Sara Bellum
January 5 2012
Nora D. Volkow, M.D., Director of NIDA, announcing the release of the 2011 Monitoring the Future survey results.

How Many Teens Actually Smoke, Drink, or Do Drugs?

It’s natural to be curious about your peers—especially when it comes to things that we know can be dangerous, like alcohol and drug use. You’ve probably heard rumors of kids drinking beer at a party or may have a friend who smokes cigarettes.

You may wonder how many teens actually smoke, drink, or do drugs. It’s a question we hear frequently from teens. During NIDA’s 2011 Drug Facts Chat Day, students from the around the country asked NIDA scientists questions such as:

  • “How many teens smoke every year?”
  • “Has the number of people who abuse drugs increased or decreased in the past 5 years? And why?”
  • “What percent of teens has tried drugs?”
  • “How many kids are doing drugs?”

In December 2011, NIDA released the 2011 Monitoring the Future Study, and it seems that more teens are making better decisions when it comes to smoking and alcohol use, but not so much when it comes to using marijuana and abusing prescription drugs.

Here’s a glimpse at the most recent trends in teen drug and alcohol use.

Cigarette and Alcohol Use at Historic Low

Teen smoking has declined in all three grades included in the study—grades 8, 10, and 12. Still, almost 19 percent of 12th graders reported current (past-month) cigarette use.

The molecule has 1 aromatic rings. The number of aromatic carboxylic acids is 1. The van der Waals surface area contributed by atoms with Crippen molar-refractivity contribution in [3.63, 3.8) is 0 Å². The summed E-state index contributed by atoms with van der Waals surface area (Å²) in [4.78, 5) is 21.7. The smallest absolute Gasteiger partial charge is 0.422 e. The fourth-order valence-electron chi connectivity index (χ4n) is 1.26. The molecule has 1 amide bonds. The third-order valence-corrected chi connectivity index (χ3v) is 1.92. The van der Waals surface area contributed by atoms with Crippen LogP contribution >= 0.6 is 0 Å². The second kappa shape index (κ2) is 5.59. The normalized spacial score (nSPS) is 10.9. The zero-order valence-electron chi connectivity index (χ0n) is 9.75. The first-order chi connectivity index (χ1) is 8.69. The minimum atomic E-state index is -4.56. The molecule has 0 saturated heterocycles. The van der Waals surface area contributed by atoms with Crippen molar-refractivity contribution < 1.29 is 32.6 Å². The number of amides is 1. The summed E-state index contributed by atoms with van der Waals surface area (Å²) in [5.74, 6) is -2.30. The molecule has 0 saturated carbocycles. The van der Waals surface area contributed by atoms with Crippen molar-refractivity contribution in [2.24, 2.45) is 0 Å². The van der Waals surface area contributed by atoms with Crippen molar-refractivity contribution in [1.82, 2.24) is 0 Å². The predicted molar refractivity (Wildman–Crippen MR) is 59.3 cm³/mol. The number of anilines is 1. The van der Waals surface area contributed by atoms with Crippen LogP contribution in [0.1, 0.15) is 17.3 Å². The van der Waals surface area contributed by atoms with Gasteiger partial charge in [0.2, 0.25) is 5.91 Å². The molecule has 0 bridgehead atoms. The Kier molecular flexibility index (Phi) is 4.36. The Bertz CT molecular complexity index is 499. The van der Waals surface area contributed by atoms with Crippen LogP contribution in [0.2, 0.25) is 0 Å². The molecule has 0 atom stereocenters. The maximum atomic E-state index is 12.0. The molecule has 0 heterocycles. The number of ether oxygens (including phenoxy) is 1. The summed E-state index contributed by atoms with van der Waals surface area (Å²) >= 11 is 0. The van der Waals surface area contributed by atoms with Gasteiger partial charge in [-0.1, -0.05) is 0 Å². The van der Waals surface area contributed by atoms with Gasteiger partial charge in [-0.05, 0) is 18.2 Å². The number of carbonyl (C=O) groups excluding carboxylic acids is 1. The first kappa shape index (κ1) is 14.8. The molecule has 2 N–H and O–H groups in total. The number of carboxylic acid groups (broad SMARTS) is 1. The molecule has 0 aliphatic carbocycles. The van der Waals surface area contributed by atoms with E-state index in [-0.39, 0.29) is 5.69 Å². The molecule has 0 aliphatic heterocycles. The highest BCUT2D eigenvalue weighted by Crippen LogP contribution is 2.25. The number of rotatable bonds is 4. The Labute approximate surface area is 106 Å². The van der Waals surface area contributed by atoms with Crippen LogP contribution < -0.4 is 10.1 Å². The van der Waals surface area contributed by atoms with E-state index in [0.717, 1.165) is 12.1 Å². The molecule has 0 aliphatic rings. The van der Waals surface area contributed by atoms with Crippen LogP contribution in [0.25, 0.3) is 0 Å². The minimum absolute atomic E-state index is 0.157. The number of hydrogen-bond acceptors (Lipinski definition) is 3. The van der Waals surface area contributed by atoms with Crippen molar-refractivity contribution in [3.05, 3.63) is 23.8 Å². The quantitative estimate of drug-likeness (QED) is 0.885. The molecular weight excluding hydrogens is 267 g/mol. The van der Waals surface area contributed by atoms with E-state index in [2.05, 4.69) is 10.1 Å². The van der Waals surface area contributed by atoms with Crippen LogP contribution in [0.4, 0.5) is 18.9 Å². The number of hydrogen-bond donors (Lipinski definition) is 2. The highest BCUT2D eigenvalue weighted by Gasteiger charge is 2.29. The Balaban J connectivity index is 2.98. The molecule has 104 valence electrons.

This decline shows that more teens realize the harm smoking does to your body and are making the decision not to start. Also, teens’ attitudes about smoking have changed. They increasingly prefer to date nonsmokers and believe smoking to be a dirty habit.

Graph modeling cigarette and marijuana use in teens.

Likewise, among nearly all grades, trends over the past 5 years showed significant decreases in alcohol use—including first-time use, occasional use, daily use, and binge drinking. As with smoking, this decline may be the result of more teens understanding the risk of drinking alcohol and disapproving of this behavior.

Marijuana Use Continues To Rise

Unlike cigarettes and alcohol, marijuana use is increasing. Among 12th graders, 36.4 percent reported using marijuana at least once in the past year, up from 31.5 percent 5 years ago. This accompanies a decrease in the number of 12th graders who perceive that smoking marijuana is harmful. For example, only 22.7 percent of high school seniors saw great risk in smoking marijuana occasionally, compared to 25.9 percent 5 years ago.

Of course, we know the risks: marijuana can affect memory, judgment, and perception, and it can harm a teen’s developing brain.

Prescription Drug Abuse Remains Steady

Prescription drug abuse hasn’t changed much since 2010. Abuse of the opioid painkiller Vicodin and the nonmedical use of Adderall and Ritalin, stimulants meant to treat ADHD, remained about the same as last year. Also, the abuse of the opioid painkiller OxyContin remained steady for the past 5 years across all 3 grades surveyed.

To drive this trend downward, NIDA recently launched PEERx, a prescription drug abuse awareness campaign that gives teens science-based information about the harmful effects of prescription drug abuse on the brain and body.

When teens understand the health risks of abusing drugs, they do it less. So, tell us, how would you convince your peers that marijuana use and prescription drug abuse are harmful?

These estimates come from the Monitoring the Future Study's national surveys of approximately 47,000 students in about 400 secondary schools each year. The survey was conducted in classrooms earlier this year. View all of the 2011 data.

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